anything to stop them? And if you could just come on down the 
line. We'll start with Mr. McMahon.
    Mr. McMahon. I am not aware of any case like that of 
friendly or unfriendly government, no.
    Mr. Newell. Neither am I, sir.
    Mr. Farenthold. Is anybody?
    Mr. Leadmon. No.
    Mr. Canino. No, sir. I'm unaware of any.
    Mr. Wall. No, sir.
    Mr. Gil. No, sir.
    Mr. Farenthold. And we only found out about this one 
through whistleblowers. And my prayer is that if there is 
anybody watching this committee hearing, ATF or another agency, 
that knows of something going on like this, that they let this 
committee know about it. This is one of the most shameful 
moments, I think, in our government's history when we are 
letting guns go across the border to our friends in Mexico.
    Let me just ask another--I only have 32 seconds left. I'm 
going to stick around for a second round of questioning, so 
I'll yield back my remaining 30 seconds.
    Chairman Issa. And I'll pick it up.
    Special Agent Newell, what did this program expend in 
money; millions of dollars, right?
    Mr. Newell. The program or the network?
    Chairman Issa. Well, Fast and Furious. Up on this side we 
think of it as a program, you think of it as a simple 
investigation. The investigation, you spent millions of dollars 
over the course of 2 years, correct?
    Mr. Newell. I don't believe it was millions of dollars, 
sir.
    Chairman Issa. Hundreds of thousands?
    Mr. Newell. Probably a couple hundred thousand dollars, 
yes, sir.
    Chairman Issa. Agents were camped out in some cases for a 
period of time at a drop location?
    Mr. Newell. Yes, sir.
    Chairman Issa. So when you were trying to do the big hit, 
the big fix, the big get the roll big guys, why is it that 
testimony shows us that only three times were there any kind of 
detection plants? And I don't want to get into sources and 
methods either, but only three times we have been told that 
they tried to do any detection, and one of these, GPS tracking, 
was a Radio Shack make-it-yourself. Why in the world would the 
quality and the quantity of agents and time, video cameras 
planted with Internet connections, etc., why is it there wasn't 
some tracking to track the weapons?
    Mr. Newell. We had trackers on vehicles, sir. We had the 
trackers you mentioned on weapons. But again, it goes to 
resources. I mean, it's resources. We have agents that are out 
there working 16-, 18-, 20-hour days.
    Chairman Issa. Unfortunately you have just made my case, 
and time has expired. Eighteen hours of an agent's time is so 
much more money than one of these tracking devices that you 
were penny wise and pound foolish by not having sophisticated 
devices.
    With that we go to the gentlelady from the District of 
Columbia for her 5 minutes. Ms. Norton.
    Ms. Norton. Well, suppose you had had a tracking device. 
Then what would have been the next step?
    Mr. Newell. Well, ma'am, it depends on how long the 
firearms stayed in the area. For instance, many of the--in many 
of the transactions here, the firearms never left the Phoenix 
area, and trackers, the battery life of a tracker is only good 
depending on----
    Ms. Norton. So if it didn't leave the Phoenix area, what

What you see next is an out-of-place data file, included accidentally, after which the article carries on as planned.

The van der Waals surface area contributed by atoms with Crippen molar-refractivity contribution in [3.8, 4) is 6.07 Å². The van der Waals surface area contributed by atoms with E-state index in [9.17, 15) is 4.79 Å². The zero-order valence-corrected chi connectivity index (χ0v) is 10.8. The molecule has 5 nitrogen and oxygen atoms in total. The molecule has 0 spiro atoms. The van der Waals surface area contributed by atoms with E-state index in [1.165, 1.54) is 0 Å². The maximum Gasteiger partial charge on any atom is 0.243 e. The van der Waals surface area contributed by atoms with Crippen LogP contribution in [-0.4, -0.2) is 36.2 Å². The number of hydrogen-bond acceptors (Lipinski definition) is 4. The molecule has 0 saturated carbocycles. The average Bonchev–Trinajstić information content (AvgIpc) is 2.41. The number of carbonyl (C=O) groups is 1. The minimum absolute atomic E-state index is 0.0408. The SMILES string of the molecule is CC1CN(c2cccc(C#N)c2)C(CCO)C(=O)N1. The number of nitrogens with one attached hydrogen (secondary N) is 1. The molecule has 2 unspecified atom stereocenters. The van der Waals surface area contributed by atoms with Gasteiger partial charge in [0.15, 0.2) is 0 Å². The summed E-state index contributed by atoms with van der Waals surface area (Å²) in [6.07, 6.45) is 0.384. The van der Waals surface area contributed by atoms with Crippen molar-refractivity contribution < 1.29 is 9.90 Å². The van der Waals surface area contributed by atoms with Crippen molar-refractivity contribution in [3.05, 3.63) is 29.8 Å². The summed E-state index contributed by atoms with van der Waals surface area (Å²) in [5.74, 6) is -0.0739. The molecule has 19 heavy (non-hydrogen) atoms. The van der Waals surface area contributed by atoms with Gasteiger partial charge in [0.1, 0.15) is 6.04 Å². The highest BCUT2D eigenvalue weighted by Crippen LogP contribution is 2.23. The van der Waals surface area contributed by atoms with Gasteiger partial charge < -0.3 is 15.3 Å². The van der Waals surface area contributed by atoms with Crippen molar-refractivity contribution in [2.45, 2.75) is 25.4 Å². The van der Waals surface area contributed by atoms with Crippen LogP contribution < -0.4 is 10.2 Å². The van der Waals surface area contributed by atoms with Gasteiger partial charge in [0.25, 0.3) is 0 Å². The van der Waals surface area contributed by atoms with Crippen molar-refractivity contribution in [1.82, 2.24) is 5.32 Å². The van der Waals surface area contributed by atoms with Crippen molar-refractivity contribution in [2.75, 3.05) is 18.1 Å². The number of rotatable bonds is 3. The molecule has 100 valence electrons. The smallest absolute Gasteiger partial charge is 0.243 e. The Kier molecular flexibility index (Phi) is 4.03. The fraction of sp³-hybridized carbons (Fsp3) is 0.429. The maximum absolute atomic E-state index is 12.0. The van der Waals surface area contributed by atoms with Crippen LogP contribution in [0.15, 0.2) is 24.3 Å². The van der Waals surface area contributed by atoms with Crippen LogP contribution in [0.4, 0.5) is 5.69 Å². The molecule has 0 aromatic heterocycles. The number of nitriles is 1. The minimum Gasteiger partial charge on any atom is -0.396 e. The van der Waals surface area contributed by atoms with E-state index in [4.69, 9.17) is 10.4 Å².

could you charge this so-called trafficker? This law-abiding 
citizen who doesn't have a record, but he's buying many, many 
guns, what could you charge him with?
    Mr. Newell. There's nothing to charge him with at that 
point. We have to prove a violation has existed, has occurred.
    Ms. Norton. I just want to say, to sit in a hearing and 
hear people beat up on the ATF is very, very interesting to me. 
You sit in a Congress where the gun lobby controls the Congress 
of the United States. On the Republican side of the aisle, 
they're totally controlling; on my side of the aisle, they are 
virtually controlling. And the Second Amendment is cited as you 
try to do your job to keep guns from essentially bringing down 
the government of an ally.
    So when it comes to Mexico, let me ask you, what kind of 
gun control laws does Mexico have? Any of you know about their 
gun control laws? Yes, sir.
    Mr. Canino. Yes, ma'am, I do.
    Ms. Norton. Yes, sir. Would you speak up?
    Mr. Canino. Civilians could buy nothing greater than a .38-
caliber. Anything after that is for the exclusive use of the 
military and the police.
    Ms. Norton. So here is Mexico who does its job on its side 
of the border. It says--essentially it makes it very difficult 
for anyone except someone in law enforcement or the military to 
get a gun. So they come to the United States where trafficking 
is wide open.
    Let me ask you this: We are concentrating on Mexico now. 
Let me ask you about trafficking to Chicago. Let me ask you 
about trafficking to the District of Columbia, to Baltimore. 
Let me ask you about trafficking to L.A. Do these same 
traffickers operate as effectively in our country as we have 
now seen them operate taking guns to Mexico?
    Mr. McMahon. Well, I believe that the organizations are a 
little bit different. That's why I said earlier about we've 
never encountered an organization like this for Mexico. 
Trafficking in the United States, my experience anyway, is a 
little bit different. It's a little bit more association-
related. But obviously trafficking domestically is a major 
issue for us. And I spent the majority of my career working 
those kind of cases.
    Ms. Norton. If a person, let's say, buys 200 guns, and here 
you made mistakes. If I had a dollar for every mistake this 
Congress has made when it came to guns, I would be a very rich 
woman. You made a mistake. It was a fatal mistake, it was a 
mistake for which you are being held accountable. Let's say you